"It’s part of our ongoing effort to implement a broad portfolio of environmental initiatives across our European plants that are aimed at further reducing the CO2 footprint from our manufacturing operations," said Wolfgang Schneider, vice president, Governmental and Environmental Affairs, Ford of Europe.
Five years ago, Ford’s Dagenham Diesel Centre in the UK became the first automotive plant to meet all its electricity needs from on-site turbines. The automaker says a third turbine will come online next year, following the installation of a new 1.4/1.6-litre Duratorq TDCi engine production line, which will allow the plant to be 100 percent powered by wind.
To create true zero emission technology, electricity must come from renewable source, and now Ford is taking the lead with wind energy.
Two new wind turbines at the company’s Genk Plant (Belgium) complement Ford of Europe’s Green Energy Initiative. Dagenham Diesel Centre (UK) is ready to install a third turbine to achieve full power supply through wind energy. Ford Cologne Plant (Germany) and the European Ford Technical Centres in Dunton (UK) and Cologne-Merkenich (Germany) powered by renewable energy.
While Ford vehicles are among the most environmentally efficient on the road, the company’s commitment to a ‘greener’ future is reaching beyond its products and into many areas of its business operations.
On November 16, two gigantic wind turbines, each with a height of 150 metres, spun into action producing ‘green’ electricity for the Genk plant in Belgium. Installed by local energy company, Electrabel, each unit has an output of two megawatts of power, enough to power 2,500 private homes. The wind turbines will deliver a significant part of the electrical power needed in the Genk Plant, production home of the Mondeo, S-MAX and Galaxy models.
"It’s part of our ongoing effort to implement a broad portfolio of environmental initiatives across our European plants that are aimed at further reducing the CO2 footprint from our manufacturing operations," explained Wolfgang Schneider, vice president, Governmental and Environmental Affairs, Ford of Europe.
Genk is not the only Ford of Europe plant to use electricity generated by wind turbines. Five years ago, the Dagenham Diesel Centre in the UK became the world’s first automotive plant to meet all its electricity needs from two giant on-site turbines.
A third turbine is expected to come into service in Dagenham in 2010, allowing the plant to remain 100 per cent powered by wind-generated electricity, following the installation of a new 1.4/1.6-litre Duratorq TDCi engine production line. A new three-bladed turbine, provided by Ecotricity, will be commissioned to produce two megawatts of electricity, enough to power more than 1,000 homes.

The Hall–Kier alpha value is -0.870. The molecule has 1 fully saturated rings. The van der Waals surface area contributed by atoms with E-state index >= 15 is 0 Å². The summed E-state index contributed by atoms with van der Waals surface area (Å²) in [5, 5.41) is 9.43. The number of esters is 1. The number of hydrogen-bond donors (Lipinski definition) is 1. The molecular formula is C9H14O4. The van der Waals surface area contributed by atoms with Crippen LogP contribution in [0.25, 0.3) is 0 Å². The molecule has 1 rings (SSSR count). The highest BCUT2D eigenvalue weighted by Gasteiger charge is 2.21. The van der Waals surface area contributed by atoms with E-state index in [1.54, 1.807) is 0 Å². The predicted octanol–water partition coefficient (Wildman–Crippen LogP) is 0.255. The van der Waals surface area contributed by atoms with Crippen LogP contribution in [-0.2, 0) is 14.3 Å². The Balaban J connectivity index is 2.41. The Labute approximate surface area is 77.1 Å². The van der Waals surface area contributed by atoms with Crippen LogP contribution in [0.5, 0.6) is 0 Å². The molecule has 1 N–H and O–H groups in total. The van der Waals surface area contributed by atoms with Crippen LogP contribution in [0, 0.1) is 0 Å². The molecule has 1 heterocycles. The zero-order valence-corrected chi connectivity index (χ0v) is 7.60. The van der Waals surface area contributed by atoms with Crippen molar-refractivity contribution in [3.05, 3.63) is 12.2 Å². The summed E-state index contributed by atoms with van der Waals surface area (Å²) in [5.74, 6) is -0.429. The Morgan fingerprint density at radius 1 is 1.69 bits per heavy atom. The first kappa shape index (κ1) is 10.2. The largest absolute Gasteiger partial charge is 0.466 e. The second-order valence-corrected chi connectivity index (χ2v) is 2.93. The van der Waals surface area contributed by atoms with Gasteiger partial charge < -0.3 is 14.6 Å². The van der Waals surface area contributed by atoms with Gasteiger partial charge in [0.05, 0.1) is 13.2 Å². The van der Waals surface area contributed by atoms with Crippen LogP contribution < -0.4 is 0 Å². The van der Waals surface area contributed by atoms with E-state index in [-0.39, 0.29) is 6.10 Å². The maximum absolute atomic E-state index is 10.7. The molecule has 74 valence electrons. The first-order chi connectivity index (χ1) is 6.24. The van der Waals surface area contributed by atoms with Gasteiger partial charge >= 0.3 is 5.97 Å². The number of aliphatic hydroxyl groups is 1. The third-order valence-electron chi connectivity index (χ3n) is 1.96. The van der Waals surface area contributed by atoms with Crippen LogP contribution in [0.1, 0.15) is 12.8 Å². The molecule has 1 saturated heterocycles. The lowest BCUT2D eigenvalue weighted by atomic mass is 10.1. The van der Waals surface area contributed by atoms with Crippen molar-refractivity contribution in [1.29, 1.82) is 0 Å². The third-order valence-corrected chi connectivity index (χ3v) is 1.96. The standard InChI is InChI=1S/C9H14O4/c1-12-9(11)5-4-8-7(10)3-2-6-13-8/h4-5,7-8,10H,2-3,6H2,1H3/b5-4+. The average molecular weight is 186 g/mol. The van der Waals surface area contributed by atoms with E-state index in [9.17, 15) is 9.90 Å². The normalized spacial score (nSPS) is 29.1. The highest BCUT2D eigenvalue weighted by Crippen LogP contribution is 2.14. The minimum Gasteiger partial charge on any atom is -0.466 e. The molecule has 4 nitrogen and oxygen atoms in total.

A few miles away from Dagenham, Ford’s Dunton Technical Centre is also powered by electricity from renewable sources. Since March last year, electric power on the 270-acre site, home to a team of around 3,000 engineers, has been purchased from 100 per cent renewable sources. The majority of the electricity, supplied by GDF, is sourced from a combination of hydro, wind and waste generation, and replaces energy from traditional sources that would have produced an estimated 35,000 tonnes of CO2 emissions annually.
Similarly in Germany, Ford is sourcing renewable electricity to cover the power demands of its sites in Cologne. This includes the electricity needed for the production facilities at the Niehl Plant, the Technical Centre in Merkenich, and Ford of Europe’s head office, also in Cologne-Niehl. This electricity comes from three hydro-power plants in Norway and Sweden.
Since January 2009 in a related development, Merkenich Technical Centre has been heated by steam provided by local utility provider, RheinEnergie, as a by-product of its co-generation power plant. The steam is fed to the Technical Centre’s boiler house via a 2.6 km long pipeline. The initiatives in Niehl and Merkenich reduce annual CO2 emissions by 190,000 tonnes.
Electricity from another source – the sun – has for many years helped to power Ford’s Bridgend engine plant in Wales with its roof-mounted solar/photovoltaic panels.
"Such developments demonstrate the substantial progress we are making and our commitment to further improving our environmental performance," said Wolfgang Schneider. "We are building on that progress and continuing to look at ways to further reducing the carbon footprint of our manufacturing and office locations across Europe parallel to the carbon footprint of our products."
In the U.S., GM has added a 1.2- megawatt (MW) solar power installation to the roof of its transmission assembly plant in White Marsh, Md., supplying about 20 percent of the plant’s power, and claims two of the largest solar power installations in the U.S. at its Rancho Cucamonga and Fontana, California parts warehouses. General Motors also claims the world’s largest rooftop solar power installation with 85,000 solar panels at its assembly plant in Figueruelas, Zaragoza, Spain.